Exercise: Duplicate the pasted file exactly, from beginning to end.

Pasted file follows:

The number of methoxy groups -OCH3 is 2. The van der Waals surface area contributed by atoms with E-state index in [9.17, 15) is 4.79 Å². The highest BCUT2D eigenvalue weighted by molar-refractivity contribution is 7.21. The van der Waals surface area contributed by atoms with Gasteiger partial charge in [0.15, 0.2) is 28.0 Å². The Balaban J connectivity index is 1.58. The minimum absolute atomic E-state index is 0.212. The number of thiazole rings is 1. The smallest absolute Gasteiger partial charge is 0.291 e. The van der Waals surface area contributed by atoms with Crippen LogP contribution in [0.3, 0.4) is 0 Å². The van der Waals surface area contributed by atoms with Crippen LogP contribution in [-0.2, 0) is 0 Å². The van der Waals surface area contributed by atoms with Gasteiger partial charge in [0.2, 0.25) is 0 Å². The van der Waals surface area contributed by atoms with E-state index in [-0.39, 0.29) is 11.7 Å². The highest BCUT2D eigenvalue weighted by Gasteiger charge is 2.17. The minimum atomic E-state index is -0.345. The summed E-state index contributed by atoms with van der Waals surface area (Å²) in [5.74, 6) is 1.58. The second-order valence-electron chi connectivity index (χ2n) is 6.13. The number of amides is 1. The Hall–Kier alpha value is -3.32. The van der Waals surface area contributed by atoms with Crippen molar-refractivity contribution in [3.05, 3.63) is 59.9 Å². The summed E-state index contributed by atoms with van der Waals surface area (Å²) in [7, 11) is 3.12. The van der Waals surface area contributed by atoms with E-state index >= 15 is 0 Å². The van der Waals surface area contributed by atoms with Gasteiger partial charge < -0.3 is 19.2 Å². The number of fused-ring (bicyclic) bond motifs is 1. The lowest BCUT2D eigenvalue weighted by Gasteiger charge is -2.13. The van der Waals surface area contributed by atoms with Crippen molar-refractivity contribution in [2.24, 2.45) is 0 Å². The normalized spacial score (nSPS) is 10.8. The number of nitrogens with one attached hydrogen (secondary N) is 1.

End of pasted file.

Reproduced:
The number of methoxy groups -OCH3 is 2. The van der Waals surface area contributed by atoms with E-state index in [9.17, 15) is 4.79 Å². The highest BCUT2D eigenvalue weighted by molar-refractivity contribution is 7.21. The van der Waals surface area contributed by atoms with Gasteiger partial charge in [0.15, 0.2) is 28.0 Å². The Balaban J connectivity index is 1.58. The minimum absolute atomic E-state index is 0.212. The number of thiazole rings is 1. The smallest absolute Gasteiger partial charge is 0.291 e. The van der Waals surface area contributed by atoms with Crippen LogP contribution in [0.3, 0.4) is 0 Å². The van der Waals surface area contributed by atoms with Crippen LogP contribution in [-0.2, 0) is 0 Å². The van der Waals surface area contributed by atoms with Gasteiger partial charge in [0.2, 0.25) is 0 Å². The van der Waals surface area contributed by atoms with E-state index in [-0.39, 0.29) is 11.7 Å². The highest BCUT2D eigenvalue weighted by Gasteiger charge is 2.17. The minimum atomic E-state index is -0.345. The summed E-state index contributed by atoms with van der Waals surface area (Å²) in [5.74, 6) is 1.58. The second-order valence-electron chi connectivity index (χ2n) is 6.13. The number of amides is 1. The Hall–Kier alpha value is -3.32. The van der Waals surface area contributed by atoms with Crippen molar-refractivity contribution in [3.05, 3.63) is 59.9 Å². The summed E-state index contributed by atoms with van der Waals surface area (Å²) in [7, 11) is 3.12. The van der Waals surface area contributed by atoms with E-state index >= 15 is 0 Å². The van der Waals surface area contributed by atoms with Gasteiger partial charge < -0.3 is 19.2 Å². The number of fused-ring (bicyclic) bond motifs is 1. The lowest BCUT2D eigenvalue weighted by Gasteiger charge is -2.13. The van der Waals surface area contributed by atoms with Crippen molar-refractivity contribution in [2.24, 2.45) is 0 Å². The normalized spacial score (nSPS) is 10.8. The number of nitrogens with one attached hydrogen (secondary N) is 1.